Thursday, January 26, 2012

Time? What's That? Who's Got Any Extra Time? #GBE2

It is a truth universally acknowledged, that a writer in possession of a fabulous idea must be in want of the time in which to write.  (Borrowing liberally from Her Awesomeness Jane A.)

Or perhaps, writers are required, by secret non-union contract, to bitch about lack of time.  Compared to when we were in grade school and our lives consisted of playing freeze tag and blowing dandelion fluff and staring out the window.
Tired of lying in the sunshine staying home to watch the rain.
You are young and life is long and there is time to kill today.
And then one day you find ten years have got behind you....  

Every year is getting shorter never seem to find the time.
Plans that either come to naught or half a page of scribbled lines...
David GilmourI
And then the lyrics go on to cheerful subjects like being short of breath and closer to death.  I can't help but wonder how much less pleasure David Gilmour takes in singing them these days, now that he's a geezer more mature.  As opposed to when he was in his 20's/30's and could be all deep and philosophical-like about growing old.

Reality is, no writer has any "extra" time. We all have things that take as much time as they take - eating, sleeping, going to the bathroom.  As for the rest of our time - some of us have "normal" day jobs, some don't. (Bitches!  Sorry, a little envy slipped out there.)  I do realize, in the moments I'm not all catty and jealous, that most of those who "don't work" are freelance writing, taking care of kids and/or elderly parents, probably for as many hours a day (or more) than those of us with day jobs.

We make choices for the rest of our time.  I choose to watch very little TV, in order to get maximum writing and reading time.  Which means I feel left out, not seeing all the cool new series people are buzzing about, I have no idea which celebs are married or divorced or preggers, and if on pain of death I had to give a count as to how many Republicans are currently running for President, I would be in big trouble.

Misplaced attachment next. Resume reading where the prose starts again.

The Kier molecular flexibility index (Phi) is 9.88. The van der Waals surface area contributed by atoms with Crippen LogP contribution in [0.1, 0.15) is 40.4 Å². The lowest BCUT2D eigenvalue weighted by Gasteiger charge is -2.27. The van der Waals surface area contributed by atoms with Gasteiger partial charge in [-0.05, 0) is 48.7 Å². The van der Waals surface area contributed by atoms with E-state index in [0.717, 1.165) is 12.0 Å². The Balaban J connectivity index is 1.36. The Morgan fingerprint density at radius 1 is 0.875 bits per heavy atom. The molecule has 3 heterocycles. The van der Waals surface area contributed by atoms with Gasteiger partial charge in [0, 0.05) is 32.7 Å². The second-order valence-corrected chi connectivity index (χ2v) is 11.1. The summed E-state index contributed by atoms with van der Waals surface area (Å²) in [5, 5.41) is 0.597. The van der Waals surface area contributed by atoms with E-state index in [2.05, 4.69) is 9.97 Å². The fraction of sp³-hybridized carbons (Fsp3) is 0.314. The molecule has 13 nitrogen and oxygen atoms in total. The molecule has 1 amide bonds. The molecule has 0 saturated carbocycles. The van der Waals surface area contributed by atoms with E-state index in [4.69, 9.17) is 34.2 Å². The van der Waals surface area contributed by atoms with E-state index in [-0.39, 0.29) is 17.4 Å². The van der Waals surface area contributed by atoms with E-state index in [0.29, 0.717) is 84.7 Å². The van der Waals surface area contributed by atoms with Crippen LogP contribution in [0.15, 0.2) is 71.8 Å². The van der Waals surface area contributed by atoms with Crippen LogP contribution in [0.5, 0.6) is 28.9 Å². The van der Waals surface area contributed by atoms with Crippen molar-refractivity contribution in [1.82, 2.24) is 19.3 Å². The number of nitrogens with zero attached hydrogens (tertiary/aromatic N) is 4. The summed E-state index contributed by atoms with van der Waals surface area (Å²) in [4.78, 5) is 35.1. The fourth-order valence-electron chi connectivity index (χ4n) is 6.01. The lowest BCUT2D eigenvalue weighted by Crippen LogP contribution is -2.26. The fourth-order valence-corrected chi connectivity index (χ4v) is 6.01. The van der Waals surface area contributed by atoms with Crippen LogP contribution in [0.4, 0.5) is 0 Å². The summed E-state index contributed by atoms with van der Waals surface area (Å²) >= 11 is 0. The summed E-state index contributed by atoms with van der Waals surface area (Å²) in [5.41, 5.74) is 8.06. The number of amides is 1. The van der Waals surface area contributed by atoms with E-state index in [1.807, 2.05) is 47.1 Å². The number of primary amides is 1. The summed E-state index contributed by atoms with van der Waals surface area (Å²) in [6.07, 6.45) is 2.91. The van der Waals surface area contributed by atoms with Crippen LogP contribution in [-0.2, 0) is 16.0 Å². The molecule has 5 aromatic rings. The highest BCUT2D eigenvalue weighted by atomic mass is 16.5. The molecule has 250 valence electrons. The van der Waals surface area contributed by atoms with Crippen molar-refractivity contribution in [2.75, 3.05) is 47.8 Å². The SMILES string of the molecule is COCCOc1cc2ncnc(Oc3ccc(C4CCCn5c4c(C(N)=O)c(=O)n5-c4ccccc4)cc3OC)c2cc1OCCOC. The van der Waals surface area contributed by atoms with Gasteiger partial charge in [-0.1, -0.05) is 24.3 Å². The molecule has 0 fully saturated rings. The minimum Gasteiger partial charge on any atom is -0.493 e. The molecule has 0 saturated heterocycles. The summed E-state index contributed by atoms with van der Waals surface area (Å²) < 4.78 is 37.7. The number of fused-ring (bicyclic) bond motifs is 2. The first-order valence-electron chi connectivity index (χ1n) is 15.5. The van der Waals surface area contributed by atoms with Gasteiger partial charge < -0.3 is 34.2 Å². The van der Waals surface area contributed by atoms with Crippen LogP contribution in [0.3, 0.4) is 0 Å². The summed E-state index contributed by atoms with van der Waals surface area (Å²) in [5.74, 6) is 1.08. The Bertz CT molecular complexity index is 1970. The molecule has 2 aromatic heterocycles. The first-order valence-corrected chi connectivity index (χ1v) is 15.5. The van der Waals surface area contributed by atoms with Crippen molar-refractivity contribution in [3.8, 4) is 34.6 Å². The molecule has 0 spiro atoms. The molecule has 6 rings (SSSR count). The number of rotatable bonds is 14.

Another person may sacrifice sleep, or salon pedicures, or crafting time to make space for writing. Nobody has the Time Fairy sprinkling a little extra love on his/her head at night.

Yet no matter how fast we spin and shave off bits of time here and there, even if we haven't watched TV since the moon landing, if we're slamming coffee to get by on four hours sleep a night, and let our toenails grow out till they're making a clicking sound on the linoleum, there's not still enough to do everything we want to do.

Just like we can't eat all the food in the world at one time, we can't do everything we might like to do, write everything we'd like to write.  Not in an hour, not in a day, not in a lifetime.  All we can do is try to find balance, to fit in a little of everything: the things we must do, like eating and bathroom breaks, the things we "should" do, like nail-clipping, and the things we want to to, like socialize, write, read, and watch TV.

It doesn't have to be perfect.  We don't have to compete with another writer who's more prolific (but never dates) or a hostess who hand-peels grapes or whatever (can you tell my idea of fine hospitality is having two kinds of chips plus a veggie tray?) or kick ourselves because we wanted to get X,Y and Z done today, but we only got X done.

We don't have to compete with anybody, even ourselves. Let's be Zen.  Live in and enjoy the moment we have now, today; use it the way feels best for us.

Maybe that's writing, maybe that's taking a nap, maybe it's watching TV while our car is being serviced.  We can love the moment, or stress ourselves out about it.

I'd rather be happy, and have a balloon, either a real or virtual one.

How about you?  
Are you learning to let go of self-imposed time stresses?
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